Friday, September 10, 2004
Pink Rocks and Hunting Each Other
I've been on the side of Wyoming 70 for an hour and a half. It's almost 8 AM. Not a single car has come in my direction. None came (that I was aware of) last night either. It's cold and windy here on the mountain. I've been out of water for 12 hours now. Someone has to come along at some point.
I'm now in Encampment. It's 9:45 AM. A total of three pickup trucks came by in the three hours I was not-hitching. The third picked me up after some physical cajoling. At some point before the first truck drove by, I went searching for water. A house was not too far from the road. As I approached, I saw that the house was in the final stages of construction. Nobody was there, but I saw a water tank: empty. I spied a spigot: dry. I saw an open tank for horses: dry. Paranoid that I'd miss the only car in two hours I ran back up to the highway.
A retired teacher from Las Vegas picked me up. He was out hunting elk with his dog, Cassie. He dropped me at the Encampment farmer's market where I quenched my thirst with fresh pressed apple juice, and bought a hard peach and two lovely looking apples.
Questions about breakfast were met with nearly blank stares. Finally someone came up with a place. Before I went there, I stopped by the Sugar Pot, or something like that. She was not friendly and refused to even acknowledge that I'd walked in her shop even though there was only one other customer. I let the door slam as I walked out.
Breakfast stared with a pitcher of water and moved into eggs, hash browns and green chili with cheese on top. Yum.
Apple Pie and Spur walked in with their packs at 10:30. They had a ride lined up at noon. I had to get on it. I got my boxes at the PO, including a package of amazing goodies from Fenton. He sent lots of good stuff from Rainbow in SF.
Since the leg from Rawlins to Encampment took less time than I thought it would, both because I did that huge day and the non-purple alternate, I had lots of extra food. I sent a huge box of food back to Matt, my resupply guy. PO business done, my next order of business was finding the outfitter who had my Vasque replacement shoes.
Time was coming for the ride, but they were going to run an errand, so I had a little time. I walked half a mile to the Trading Post, a possible outfitter. Spur, Apple Pie and the ride pulled up just as I got there. No Vasque. We tried the Garage, an outfitter. No Vasque. I was out of time. I'm walking another section with blown out uppers.
The ride dropped me at the vista point I'd slept at last night. A 3-hour hitch for 3 hours in town. Hum...
I guess that's what I wanted though, a quick town stop. I could have never done it without the external pressure.
It's so nice to be hiking in the mountains again. The highlight of this afternoon's hiking was pink rocks. I hiked until dark in a landscape dotted with pink. Lots of quartz too.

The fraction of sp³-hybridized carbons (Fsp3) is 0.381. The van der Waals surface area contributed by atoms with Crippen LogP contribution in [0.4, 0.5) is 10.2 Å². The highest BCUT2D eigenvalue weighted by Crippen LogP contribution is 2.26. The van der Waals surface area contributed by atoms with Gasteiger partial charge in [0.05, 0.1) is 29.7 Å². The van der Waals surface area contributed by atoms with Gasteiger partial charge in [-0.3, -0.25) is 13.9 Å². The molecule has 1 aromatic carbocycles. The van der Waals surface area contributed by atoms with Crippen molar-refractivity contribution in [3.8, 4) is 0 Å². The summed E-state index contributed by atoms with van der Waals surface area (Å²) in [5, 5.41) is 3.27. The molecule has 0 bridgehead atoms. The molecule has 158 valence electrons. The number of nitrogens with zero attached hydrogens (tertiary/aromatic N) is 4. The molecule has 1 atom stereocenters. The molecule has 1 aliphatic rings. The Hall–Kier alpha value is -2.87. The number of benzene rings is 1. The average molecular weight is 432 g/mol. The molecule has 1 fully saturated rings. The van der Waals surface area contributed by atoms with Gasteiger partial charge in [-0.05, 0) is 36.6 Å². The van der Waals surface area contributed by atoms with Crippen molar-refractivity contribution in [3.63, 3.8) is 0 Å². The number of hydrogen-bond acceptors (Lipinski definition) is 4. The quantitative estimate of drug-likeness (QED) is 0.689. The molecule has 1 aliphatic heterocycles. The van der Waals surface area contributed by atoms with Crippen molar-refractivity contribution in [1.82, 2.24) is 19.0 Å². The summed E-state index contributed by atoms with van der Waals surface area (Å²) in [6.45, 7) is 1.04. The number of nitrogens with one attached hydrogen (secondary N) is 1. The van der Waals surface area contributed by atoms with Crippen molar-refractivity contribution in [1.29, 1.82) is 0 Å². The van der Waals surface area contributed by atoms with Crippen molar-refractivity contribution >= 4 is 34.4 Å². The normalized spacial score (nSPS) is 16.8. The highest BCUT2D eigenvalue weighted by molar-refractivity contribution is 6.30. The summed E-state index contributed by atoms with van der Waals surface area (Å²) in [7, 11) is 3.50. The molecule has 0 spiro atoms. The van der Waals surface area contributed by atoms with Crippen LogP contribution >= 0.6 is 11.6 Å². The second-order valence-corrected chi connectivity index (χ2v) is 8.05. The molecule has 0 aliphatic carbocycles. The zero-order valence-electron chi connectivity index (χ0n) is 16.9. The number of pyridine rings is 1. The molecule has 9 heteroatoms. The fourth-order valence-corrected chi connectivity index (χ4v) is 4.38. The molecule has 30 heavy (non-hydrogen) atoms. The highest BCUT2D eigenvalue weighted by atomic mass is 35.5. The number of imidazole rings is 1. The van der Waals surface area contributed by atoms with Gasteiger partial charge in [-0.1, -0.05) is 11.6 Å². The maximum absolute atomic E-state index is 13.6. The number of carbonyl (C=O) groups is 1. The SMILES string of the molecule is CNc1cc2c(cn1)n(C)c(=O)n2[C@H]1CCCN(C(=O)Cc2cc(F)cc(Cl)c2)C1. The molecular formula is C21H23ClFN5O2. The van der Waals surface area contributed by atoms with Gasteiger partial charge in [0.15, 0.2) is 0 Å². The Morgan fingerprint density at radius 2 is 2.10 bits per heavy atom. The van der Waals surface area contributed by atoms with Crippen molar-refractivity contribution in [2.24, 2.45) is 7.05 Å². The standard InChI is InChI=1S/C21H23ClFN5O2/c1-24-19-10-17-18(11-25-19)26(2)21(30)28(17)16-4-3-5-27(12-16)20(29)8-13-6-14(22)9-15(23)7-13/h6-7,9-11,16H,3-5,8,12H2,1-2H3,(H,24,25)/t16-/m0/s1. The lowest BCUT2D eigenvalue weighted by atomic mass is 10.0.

We got what turned out to be a very predictable afternoon thunderstorm. It came.
It did its thing. It left. Its thing was pretty impressive, noise-wise. I also had the added tension of the knowledge I'd gained listening to Spur read the posted lightning safety info at the trailhead. Somehow the knowledge made me feel a little more vulnerable.
I sat out the worst of the storm and took the chance to read an editorial Fenton had written and sent along. I enjoyed some of the snacks he sent while the sky ripped open overhead and his words to Kentuckians about gay marriage gave me hope.
The landscape was amazing: mature fir and spruce trees lined open grassy areas, called parks, with pink stones and boulders as necessary. The mountains here are soft, but I could see some rugged peaks becoming in the distance.
Another nice aspect of this landscape here in the southern Medicine Bow Wilderness is the CDT. As a sign announced at the trailhead, the trails are not maintained. Instead, they use cairns and blazes to indicate the route. I love backpacking this way. Hiking cairn to cairn makes it less like a foot race and more like a journey of discovery. While searching out one of those route markers, I saw some people. At first I thought they were backpackers in camp. They I thought they might be cow inspectors because they were in a clump of trees with cows all around. As I got closer, I then thought they might be a video crew because of stuff they had.
Turns out they were elk hunters in full drag. Cute elk hunters. I offered a big Howya doin'? to which I got a finger to the lips and a shhhhh. I rolled my eyes. The closest one asked, in a very hunterly hushed voice, "I don't suppose it was you that bugled?" I said no and let go with a tooting fart as I walked off with a smirk.
The fading light of the day found me descending. I picked a spot just as the sun was setting, which is early for me. I didn't want to get to the bottom of a cold valley to sleep. Below me I can here a different hunting party bugling. I think the hunters are hunting the other hunters.
The Milky Way is almost stretched from horizon to horizon. It's right overhead, so if it falls, I'm a goner.
By the way, something big is going to happen tomorrow.